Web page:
2) When recording, make sure to hold the iPad close to your mouth and talk loud. While some students did this, there were some that were far away from the iPad or talked very quietly. I explained it was okay to chat with each other during this process because it was a collaborative project. I didn't want to tell them they all had to be quiet unless it was their turn to record.
3) When playing tic tac toe, model how to pick teams. We did this after we talked about the videos. We practiced numbering off in our small groups (1,2, 1,2, 1,2).
Overall, I thought this activity went well. It was great to see the kids working together to build words rather than having a teacher direct the activity. While there were some bumps, the students still were able to showcase their ability to build and blend words with the short "i" sound.
I came across this app recommendation from Tony Vincent's Blog Learning in Hand. Tony does a great job of highlighting the features of this app. I wanted to add to the highlights of this app by providing a screen cast of the app below.
If you are looking for a fun way to turn photos into jigsaw puzzles, Up in Pieces is the app to accomplish this. Once the image is loaded, you are able to choose the type of jigsaw puzzle you would like created. Open up your newly created puzzle and drag the puzzle pieces from the tray to create your picture.
I can see a lot of potential for this in my 1st grade classroom. Each of our Journey's reading lessons via Houghton Mifflin Harcourt introduces students to new words each week. This curriculum even comes with pre-made photo cards of the words that could be downloaded and inserted into this app for students to practice.
I was going through my blog list using Feedly and came across a post on Kevin's Meandering Mind. It was titled The Coding Video. I have embedded it below.
I couldn't help but think how much of a connection there is between being literate in today's society as well as being literate with coding. Take a look at the graphic below that is from Gary's Social Media Count. I am not sure how much validity there is to the numbers but I think it paints a good picture for how digitally driven society is today. I also only let it run for 60 seconds.
I am not trying to underscore teaching my first graders how to read but the coding video really made me think about the future. If society is dependent on computers should learning to code really be an overlooked skill in education. Teaching first grade, I know how much effort students and teachers must exhort to begin mastering the artful skill of reading our English language. The language where you have their, there and they're as well as a multitude of words that are nowhere near close to being phonetically spelled.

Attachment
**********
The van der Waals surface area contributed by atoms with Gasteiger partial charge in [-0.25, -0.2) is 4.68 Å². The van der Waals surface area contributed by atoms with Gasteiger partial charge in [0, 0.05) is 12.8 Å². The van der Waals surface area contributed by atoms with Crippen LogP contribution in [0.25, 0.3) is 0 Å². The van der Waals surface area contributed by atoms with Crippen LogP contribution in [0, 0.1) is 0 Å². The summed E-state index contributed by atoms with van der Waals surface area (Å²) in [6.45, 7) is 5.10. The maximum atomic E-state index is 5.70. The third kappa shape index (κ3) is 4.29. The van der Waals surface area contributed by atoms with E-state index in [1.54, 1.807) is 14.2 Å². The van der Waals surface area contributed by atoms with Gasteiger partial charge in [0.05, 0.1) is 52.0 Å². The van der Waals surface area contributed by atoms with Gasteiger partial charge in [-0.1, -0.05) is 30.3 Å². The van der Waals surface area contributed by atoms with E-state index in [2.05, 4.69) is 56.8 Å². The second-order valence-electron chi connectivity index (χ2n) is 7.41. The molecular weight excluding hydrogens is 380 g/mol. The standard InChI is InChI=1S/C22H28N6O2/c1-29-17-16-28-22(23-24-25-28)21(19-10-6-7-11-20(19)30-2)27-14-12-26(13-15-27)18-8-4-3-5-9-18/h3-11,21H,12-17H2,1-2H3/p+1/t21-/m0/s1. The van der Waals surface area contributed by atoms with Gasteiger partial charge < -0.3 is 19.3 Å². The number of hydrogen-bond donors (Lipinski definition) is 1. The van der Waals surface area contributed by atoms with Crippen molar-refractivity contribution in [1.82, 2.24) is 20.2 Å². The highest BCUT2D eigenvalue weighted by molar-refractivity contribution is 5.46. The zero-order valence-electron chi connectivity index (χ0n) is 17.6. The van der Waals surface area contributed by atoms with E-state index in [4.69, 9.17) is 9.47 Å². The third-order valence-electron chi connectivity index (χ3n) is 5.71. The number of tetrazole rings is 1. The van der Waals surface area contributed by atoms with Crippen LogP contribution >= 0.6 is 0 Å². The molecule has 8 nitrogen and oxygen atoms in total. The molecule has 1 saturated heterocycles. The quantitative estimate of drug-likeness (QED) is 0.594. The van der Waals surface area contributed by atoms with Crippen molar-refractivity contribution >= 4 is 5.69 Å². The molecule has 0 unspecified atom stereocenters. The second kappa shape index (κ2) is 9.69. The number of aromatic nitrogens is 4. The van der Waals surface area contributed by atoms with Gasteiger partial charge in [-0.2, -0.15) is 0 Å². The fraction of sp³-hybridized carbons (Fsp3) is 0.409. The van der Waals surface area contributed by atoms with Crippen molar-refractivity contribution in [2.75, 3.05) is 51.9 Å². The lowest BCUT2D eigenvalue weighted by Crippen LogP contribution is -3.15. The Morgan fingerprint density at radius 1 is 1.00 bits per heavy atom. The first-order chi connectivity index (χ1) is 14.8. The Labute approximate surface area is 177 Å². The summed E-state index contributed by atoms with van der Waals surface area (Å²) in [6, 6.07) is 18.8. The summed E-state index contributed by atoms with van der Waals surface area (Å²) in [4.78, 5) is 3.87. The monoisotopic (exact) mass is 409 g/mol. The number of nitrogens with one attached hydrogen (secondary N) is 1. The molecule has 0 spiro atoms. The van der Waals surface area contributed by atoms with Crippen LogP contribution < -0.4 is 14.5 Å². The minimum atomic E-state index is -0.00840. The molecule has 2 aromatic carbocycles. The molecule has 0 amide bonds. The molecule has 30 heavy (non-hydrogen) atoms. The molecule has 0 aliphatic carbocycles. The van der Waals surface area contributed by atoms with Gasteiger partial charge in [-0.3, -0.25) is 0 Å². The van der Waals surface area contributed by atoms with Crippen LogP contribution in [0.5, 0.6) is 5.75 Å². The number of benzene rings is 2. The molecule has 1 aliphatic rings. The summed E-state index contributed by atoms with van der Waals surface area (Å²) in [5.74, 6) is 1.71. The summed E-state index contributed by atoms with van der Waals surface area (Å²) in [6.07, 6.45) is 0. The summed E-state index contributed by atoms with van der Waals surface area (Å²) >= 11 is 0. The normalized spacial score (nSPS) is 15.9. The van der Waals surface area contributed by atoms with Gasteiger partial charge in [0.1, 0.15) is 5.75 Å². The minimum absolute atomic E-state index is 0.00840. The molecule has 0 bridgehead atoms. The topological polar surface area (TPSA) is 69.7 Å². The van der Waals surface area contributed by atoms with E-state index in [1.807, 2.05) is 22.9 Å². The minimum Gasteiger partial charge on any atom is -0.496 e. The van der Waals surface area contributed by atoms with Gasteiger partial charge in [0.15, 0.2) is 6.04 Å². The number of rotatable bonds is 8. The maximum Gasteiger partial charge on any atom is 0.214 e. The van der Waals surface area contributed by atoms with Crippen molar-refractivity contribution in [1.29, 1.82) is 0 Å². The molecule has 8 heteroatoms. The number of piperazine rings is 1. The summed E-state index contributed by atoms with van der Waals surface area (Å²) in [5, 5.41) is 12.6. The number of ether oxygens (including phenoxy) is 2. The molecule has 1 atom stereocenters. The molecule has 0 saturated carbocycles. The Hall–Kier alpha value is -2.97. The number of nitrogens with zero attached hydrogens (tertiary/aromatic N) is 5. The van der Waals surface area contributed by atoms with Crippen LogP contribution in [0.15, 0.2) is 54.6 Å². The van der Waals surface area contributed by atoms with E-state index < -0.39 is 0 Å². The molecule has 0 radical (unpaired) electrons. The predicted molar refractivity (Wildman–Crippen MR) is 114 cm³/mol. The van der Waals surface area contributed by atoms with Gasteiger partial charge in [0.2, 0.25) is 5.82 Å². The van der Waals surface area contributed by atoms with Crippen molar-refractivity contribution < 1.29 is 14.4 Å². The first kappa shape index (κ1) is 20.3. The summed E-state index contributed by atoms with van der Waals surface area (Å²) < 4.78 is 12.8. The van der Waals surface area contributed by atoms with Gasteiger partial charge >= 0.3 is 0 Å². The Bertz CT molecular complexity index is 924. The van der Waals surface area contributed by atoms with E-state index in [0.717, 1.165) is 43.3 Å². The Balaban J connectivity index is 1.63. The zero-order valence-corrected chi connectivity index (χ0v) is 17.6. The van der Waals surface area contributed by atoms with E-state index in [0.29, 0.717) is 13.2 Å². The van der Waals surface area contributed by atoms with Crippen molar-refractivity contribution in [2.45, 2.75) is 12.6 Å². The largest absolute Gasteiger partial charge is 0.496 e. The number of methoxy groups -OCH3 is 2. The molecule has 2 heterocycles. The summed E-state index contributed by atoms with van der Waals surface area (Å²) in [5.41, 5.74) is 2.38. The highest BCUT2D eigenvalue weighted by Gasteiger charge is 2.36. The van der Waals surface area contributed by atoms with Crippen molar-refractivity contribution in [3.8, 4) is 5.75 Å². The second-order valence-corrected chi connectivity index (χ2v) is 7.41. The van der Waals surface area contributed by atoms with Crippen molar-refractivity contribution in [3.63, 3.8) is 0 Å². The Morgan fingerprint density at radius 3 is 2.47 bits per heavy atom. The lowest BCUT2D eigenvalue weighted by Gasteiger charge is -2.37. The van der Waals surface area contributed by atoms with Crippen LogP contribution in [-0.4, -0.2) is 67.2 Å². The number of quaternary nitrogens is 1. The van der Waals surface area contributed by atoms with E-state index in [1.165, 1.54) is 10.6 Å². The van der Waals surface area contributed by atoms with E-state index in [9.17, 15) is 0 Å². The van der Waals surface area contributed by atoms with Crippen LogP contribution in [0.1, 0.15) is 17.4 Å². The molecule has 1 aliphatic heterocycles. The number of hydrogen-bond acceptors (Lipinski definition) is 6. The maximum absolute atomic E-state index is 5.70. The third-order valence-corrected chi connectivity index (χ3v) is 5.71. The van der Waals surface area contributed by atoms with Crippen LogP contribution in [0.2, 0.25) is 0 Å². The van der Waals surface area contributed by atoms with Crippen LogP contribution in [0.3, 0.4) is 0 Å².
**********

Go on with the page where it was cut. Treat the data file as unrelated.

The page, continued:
I wonder if the logic and reasoning of learning to code would assist in a student's ability to decipher unknown words? Would their comprehension of text improve? I feel that inferring, cause/effect, and synthesizing to name a few would benefit from the critical thinking challenges encountered in learning to code.
What do you think? Take the poll below to share your opinion on coding in elementary school.
Resources for Learning to Code---iPad
Resources for Learning to Code---Web Based
A simple design to learn to program. Drag commands into order to build your application. Much like a puzzle where the commands will only fit where they will work.
Users put their jigsaw piece commands in order to build their application. Test your application at anytime to see the progress and then return to add or delete more commands. Very visual for assisting younger kids in learning to program.
I heard about this site through Richard Byrne's blog post on Free Technology for Teachers. This site was too good not to share. With the onset of the Common Core, ReadWorks.org provides a great resource for teachers looking to help improve their students' comprehension skills.
Skill and Strategy units are categorized and listed on the left of the page.
Clicking on one of the Skill/Strategy unit expands to show grade level lesson plans.
Once you open up a lesson, you have a tab at the top that allows you to see the standards that are aligned with the lesson.
I know how precious a teacher's time can be. This site serves as a great time saver for lesson creation, prep and alignment with the Common Core.
Jumbled sentences is a total of six free apps that allow students to practice their word recognition, reading and comprehension skills. Each of the six apps has three levels. In each level, words are displayed all jumbled. The objective is to unscramble the words to make a meaningful sentence. If a student does not know the word, he/she can click on the word to receive an audio cue. After all the words have been unjumbled and placed into a sentence, the student can check the sentence. The sentence will be read aloud if correct or the incorrectly placed words will be returned to their jumbled location.
Jumbled Sentences 1
Jumbled Sentences 2
Jumbled Sentences 3
Jumbled Sentences 4
Jumbled Sentences 5
Jumbled Sentences 6
While I am not always a huge fan of utilizing an iPad as a gaming device, this series of apps does a good job of helping to reinforce word recognition, reading and comprehension. Students must use their comprehension strategies to determine the correct order of words.